Day 449: Deported But Not Departed – The Clem Vallandingham Story

originally published March 24, 2013

Much like economics, I tend to steer widely around politics on this site. For the most part, I find the current state of partisan-led showboating to be uninspiring, unproductive and most importantly, unfunny. Besides, I work full-time, I’m in school full-time, and I’ve got a full-time commitment to lifting up the hearts and spirits of millions of people by writing on this site every day. I can’t spend hours of each week following the nuances of politics in order to provide intelligent, astute observational prose on the subject.

Also, I don’t want to devote a lot of space to spewing my own liberal agenda. There are Republicans (and up in this country, Conservatives) whom I respect, despite the fact that their parties of choice appear to be mired in antiquated and backwards policies. Think about it – there were Republican nutjobs calling for the secession of Texas after Obama’s win last year, many of their media campaigns would have us believe the ‘other guys’ want to quash our rights (or take away all our guns), and their campaign against human rights (gay marriage) has been fierce and unrelenting. But once upon a time, the seating arrangement around the table of common sense was flipped. Here’s the story of a Democrat from back when the Republicans seemed to hold the market on sanity. Meet Clement Vallandingham:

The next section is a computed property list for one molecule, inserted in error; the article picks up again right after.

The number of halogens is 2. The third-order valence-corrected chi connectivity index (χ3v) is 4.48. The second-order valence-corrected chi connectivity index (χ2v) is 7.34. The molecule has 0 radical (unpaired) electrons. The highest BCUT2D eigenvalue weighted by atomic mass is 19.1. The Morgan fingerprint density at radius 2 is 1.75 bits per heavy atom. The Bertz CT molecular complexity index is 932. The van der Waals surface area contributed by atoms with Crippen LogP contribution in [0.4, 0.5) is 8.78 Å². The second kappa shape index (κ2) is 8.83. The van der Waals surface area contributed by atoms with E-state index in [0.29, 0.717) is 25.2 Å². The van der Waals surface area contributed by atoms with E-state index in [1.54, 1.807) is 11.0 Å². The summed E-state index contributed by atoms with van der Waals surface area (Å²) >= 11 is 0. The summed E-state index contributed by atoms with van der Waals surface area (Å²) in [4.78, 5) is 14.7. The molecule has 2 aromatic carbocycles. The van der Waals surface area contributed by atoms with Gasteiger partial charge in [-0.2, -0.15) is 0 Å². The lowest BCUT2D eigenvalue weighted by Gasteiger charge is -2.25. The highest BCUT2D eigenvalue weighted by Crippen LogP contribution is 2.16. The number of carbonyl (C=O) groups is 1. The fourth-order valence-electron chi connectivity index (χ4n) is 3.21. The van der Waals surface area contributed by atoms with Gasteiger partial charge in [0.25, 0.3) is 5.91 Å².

Clem was a Democrat from Ohio, elected out of the law business into the state legislature in 1845. I’m sure the guy held positions on a spectrum of issues, but the one that remains tacked on to his legacy is his staunch opposition to the elimination of slavery. He believed firmly in states’ rights, and felt the feds had no place in telling a state that its people couldn’t do something that was, technically, legal. Like owning other people.

Clem ran for Congress in 1856 and lost. He appealed the election, believing there were illegal votes cast that cost him his seat. The Democratic Party had its own issues to deal with, and Clem was finally granted his Congressional seat on the second-last day of the term. Luckily, he was re-elected in the 1858 and 1860 elections. He became a vocal thrasher of Abraham Lincoln’s Republican Party, declaring them to be belligerent and unfair, and pinning the blame for the Civil War upon the GOP’s insistence that black people are actually people.

He stood firmly against any military bill that would have supported the Union troops, and he became the leader of the Copperhead movement, a group of outspoken Democrats who wanted the war to end, and not with a decisive Union victory. He gave a speech in which he accused “King Lincoln” of wanting to free the slaves by sacrificing the liberty of all Americans.

So here we have a Democrat taking a stand against human rights, erroneously proclaiming the ‘other guys’ want to take away people’s freedom, and speaking supportively of those who want secession. This was the state of politics in the early 1860s.

The problem here was that Abe and his administration weren’t too crazy about influential people making agitating speeches in the middle of a war. The year was 1863; it wasn’t great for morale when an elected leader (actually, Clem didn’t make the cut in the ’62 election, but close enough) was making speeches to undermine the war effort. Lincoln had Congress’s permission to suspend habeas corpus, and Clem got himself arrested.